Prophets aren’t usually popular — it goes with the job description — but I think my favorite prophet is Jeremiah. He might be glad to know that, since in his day, he was not the kind of person most people were glad to see coming their way. For Jeremiah was clearly a prophet of gloom and doom. And who likes gloom and doom?

Well, pretty much nobody. Which is why, in Jeremiah 37, the prophet is put in prison. And if the king hadn’t listened to his plea, he might have died there. But no sooner is he released from prison, his enemies throw him into a cistern. And so, he goes from bad to worse. As Jeremiah 38.6 says, “Now there was no water in the cistern, but only mud, and Jeremiah sank in the mud” (NRSV). In fact, could he have gotten any lower (figuratively and literally)? Such a pitiful and humiliating sight, where one of the most noteworthy prophets in the history of God’s people finds himself alone, desperate, at the bottom of a well, covered in mud.

Could this be why Jeremiah says in Jeremiah 20.18 (in another episode where he was being persecuted for his preaching), “Why did I come forth from the womb to see toil and sorrow, and spend my days in shame?” Clearly, it was not an easy job God had called Jeremiah to fill: to preach judgment to a people who weren’t really excited to hear that judgment was coming.

But are we ever? Do we ever like hearing bad news — especially when that bad news calls us to change, to repent, to turn from the wrong we are doing? The people in Judah in Jeremiah’s day sure didn’t. So, they tried to shut Jeremiah up, while seeking out other prophets who would say: God isn’t going to punish you. Babylon isn’t going to overthrow Jerusalem. You’re okay.

But if God loves us — if God really loves us — then won’t He tell us the truth about ourselves and our conditions? And won’t God point us in the direction of honest and true repentance, so that we may be restored?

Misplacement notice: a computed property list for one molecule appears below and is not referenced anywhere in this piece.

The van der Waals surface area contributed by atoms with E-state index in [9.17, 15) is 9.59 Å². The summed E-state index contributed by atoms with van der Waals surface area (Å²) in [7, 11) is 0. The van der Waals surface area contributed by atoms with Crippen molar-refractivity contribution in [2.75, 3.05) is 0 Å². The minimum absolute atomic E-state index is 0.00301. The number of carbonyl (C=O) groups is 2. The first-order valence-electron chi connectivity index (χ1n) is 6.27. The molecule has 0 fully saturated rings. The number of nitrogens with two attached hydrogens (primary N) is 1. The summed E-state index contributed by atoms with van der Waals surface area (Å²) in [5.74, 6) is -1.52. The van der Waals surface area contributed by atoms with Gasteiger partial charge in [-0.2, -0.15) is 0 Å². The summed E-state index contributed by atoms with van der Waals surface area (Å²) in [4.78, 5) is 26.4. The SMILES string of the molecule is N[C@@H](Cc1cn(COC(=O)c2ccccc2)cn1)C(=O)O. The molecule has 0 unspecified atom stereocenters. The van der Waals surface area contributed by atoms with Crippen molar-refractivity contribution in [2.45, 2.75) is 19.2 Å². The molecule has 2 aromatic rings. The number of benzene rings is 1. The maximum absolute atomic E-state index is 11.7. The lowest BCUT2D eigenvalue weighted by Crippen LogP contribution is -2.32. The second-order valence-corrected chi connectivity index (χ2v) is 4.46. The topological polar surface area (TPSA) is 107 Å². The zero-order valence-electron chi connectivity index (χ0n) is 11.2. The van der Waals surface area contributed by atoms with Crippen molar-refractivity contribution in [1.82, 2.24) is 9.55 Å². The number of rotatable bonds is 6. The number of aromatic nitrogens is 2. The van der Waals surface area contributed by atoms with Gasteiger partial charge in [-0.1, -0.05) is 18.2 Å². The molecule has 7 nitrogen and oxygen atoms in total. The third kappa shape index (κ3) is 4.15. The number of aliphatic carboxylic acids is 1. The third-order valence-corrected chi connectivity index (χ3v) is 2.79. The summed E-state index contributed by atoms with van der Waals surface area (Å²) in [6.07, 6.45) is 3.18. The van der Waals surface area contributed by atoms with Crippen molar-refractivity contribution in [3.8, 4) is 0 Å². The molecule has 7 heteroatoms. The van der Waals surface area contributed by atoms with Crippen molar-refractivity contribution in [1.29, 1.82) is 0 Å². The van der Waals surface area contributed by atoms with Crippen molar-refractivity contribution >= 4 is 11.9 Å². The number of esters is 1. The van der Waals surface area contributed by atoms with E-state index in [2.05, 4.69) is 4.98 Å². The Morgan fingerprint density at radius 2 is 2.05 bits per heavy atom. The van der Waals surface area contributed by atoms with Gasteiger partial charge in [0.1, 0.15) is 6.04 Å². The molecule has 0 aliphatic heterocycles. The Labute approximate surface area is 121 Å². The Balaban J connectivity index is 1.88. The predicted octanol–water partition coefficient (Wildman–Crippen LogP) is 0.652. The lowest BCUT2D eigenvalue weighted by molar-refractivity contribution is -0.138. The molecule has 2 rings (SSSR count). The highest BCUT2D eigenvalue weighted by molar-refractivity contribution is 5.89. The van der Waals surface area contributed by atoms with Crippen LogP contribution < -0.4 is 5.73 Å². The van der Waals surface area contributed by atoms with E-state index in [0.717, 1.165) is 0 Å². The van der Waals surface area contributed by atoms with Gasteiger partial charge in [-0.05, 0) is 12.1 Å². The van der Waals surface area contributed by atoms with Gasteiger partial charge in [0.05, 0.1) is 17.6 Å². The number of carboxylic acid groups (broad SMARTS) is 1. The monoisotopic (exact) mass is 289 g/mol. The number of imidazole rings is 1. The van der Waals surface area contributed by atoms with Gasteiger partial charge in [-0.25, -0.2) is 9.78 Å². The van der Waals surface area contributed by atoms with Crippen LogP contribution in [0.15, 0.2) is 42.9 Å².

By the time Jeremiah received his call to preach, and was sent by God, the die had largely been cast. Judgment was coming. And so, Jeremiah’s job was one of the most difficult of any preacher or prophet, any time in history. No wonder he didn’t relish his job, and struggled with it throughout his ministry.

Even so, he was faithful. He kept preaching. And trusting. And pointing people to the hope they have if they would simply humble themselves and turn to God. And so, this Prophet of Gloom also gives us some of the most hopeful words in all of the Bible, when in Jeremiah 31, the Lord says, “The days are coming when I will make a new covenant…. No longer shall they teach one another, or say to each other, ‘Know the Lord,’ for they shall all know me, from the least of the them to the greatest, says the Lord; for I will forgive their iniquity, and remember their sin no more.”

This is the promise that even in Israel’s worst was still true. Even when judgment comes and will not be halted, God still points us forward — to a day when all God’s people will know God, and live with God, and for God — free from iniquity and sin, forever.

This is why prophets like Jeremiah are still essential today. They tell us the truth about ourselves. But even more, they tell us the truth about God: what God has done, and will do — will forever do.


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